Growing access at Hackmatack National Wildlife Refuge
June 8, 2018
Wild geranium. Photo by Maggie O’Connell/USFWS.
We at the U.S. Fish and Wildlife Service know that getting outside is beneficial for your health and well-being. It’s also fun! We want to get more Americans out birding, boating or just walking in the woods, whether it’s a trip of a lifetime to a remote national wildlife refuge or an urban escape close to home. Together with our partners, we’re are growing one of our newest national wildlife refuges here in the midwest.
On June 5, 2018, Hackmatack National Wildlife Refuge in Wisconsin and Illinois celebrated the addition 86 acres of public land. Regional Director Tom Melius joined leadership from Friends of Hackmatack National Wildlife Refuge, Ducks Unlimited, Wisconsin Department of Natural Resources and other partners to mark the occasion at this new land acquisition near Genoa City, Wisconsin.
“We wouldn't be here today without the vision and passion of Friends of Hackmatack. It’s gratifying to know that people love national wildlife refuges so much that they made one happen,” said Regional Director Tom Melius.
Hackmatack National Wildlife Refuge was officially established on November 6, 2012 with the donation of a 12-acre conservation easement. The easement was purchased for the U.S. Fish and Wildlife Service by Openlands through a donation from the Friends of Hackmatack and the McHenry County Conservation Foundation.
This young refuge connects the dots of conserved land in southeast Wisconsin and northeast Illinois. As the refuge continues to age, Hackmatack lands and conservation easements will link a web of lands together that are conserved by local, county, state and federal agencies, as well as private organizations. Working with our partners, the refuge will ultimately improve or restore more than 11,000 acres of drained wetland basins, historic prairie and forest habitats. We’ll continue to restore habitat by purchasing lands and easements from willing sellers and by helping landowners restore their own land.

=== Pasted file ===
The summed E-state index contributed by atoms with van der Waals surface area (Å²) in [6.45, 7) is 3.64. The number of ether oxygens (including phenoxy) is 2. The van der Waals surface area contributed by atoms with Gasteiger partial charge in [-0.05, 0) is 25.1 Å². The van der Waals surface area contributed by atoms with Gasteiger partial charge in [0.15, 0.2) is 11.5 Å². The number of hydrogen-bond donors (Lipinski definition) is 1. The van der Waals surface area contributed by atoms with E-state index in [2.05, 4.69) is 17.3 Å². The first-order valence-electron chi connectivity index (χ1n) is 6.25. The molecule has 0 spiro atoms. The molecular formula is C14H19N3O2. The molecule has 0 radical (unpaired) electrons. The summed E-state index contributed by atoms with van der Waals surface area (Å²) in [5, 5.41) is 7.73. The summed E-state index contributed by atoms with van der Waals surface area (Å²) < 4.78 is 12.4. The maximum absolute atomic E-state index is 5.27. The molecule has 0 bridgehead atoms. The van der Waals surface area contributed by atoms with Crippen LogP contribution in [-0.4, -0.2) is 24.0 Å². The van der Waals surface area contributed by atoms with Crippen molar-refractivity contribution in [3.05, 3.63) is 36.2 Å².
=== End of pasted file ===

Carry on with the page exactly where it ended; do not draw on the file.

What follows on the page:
“We are are pleased and excited that Ducks Unlimited conveyed this land to the U.S. Fish and Wildlife Service. Ducks Unlimited is one of 11 organizations that have pledged to work together to protect land within the footprint of the refuge and this new land with hopefully much more to follow, represents another step in fulfilling a long-held dream of the Friends to establish and build a bi-state refuge,” said Friends of Hackmatack National Wildlife Refuge chair Steven Byers.
What’s next for Hackmatack? This mix of mature oak and restored prairie and wetlands will become a home for all sorts of migrating and resident birds and other wildlife. Wood ducks will come to nest in the oaks and native wildflowers will take root in the restored prairie which will be a welcome sight for butterflies and other other pollinators.
In the future, these acres will be open to hunting, hiking, birding and other non-motorized activities. Getting people outdoors has always been a big part of our mission and now the refuge is helping to make this even more of a reality.
Hackmatack leadership. Photo courtesy of Marty Hackl/Friends of Hackmatack National Wildlife Refuge.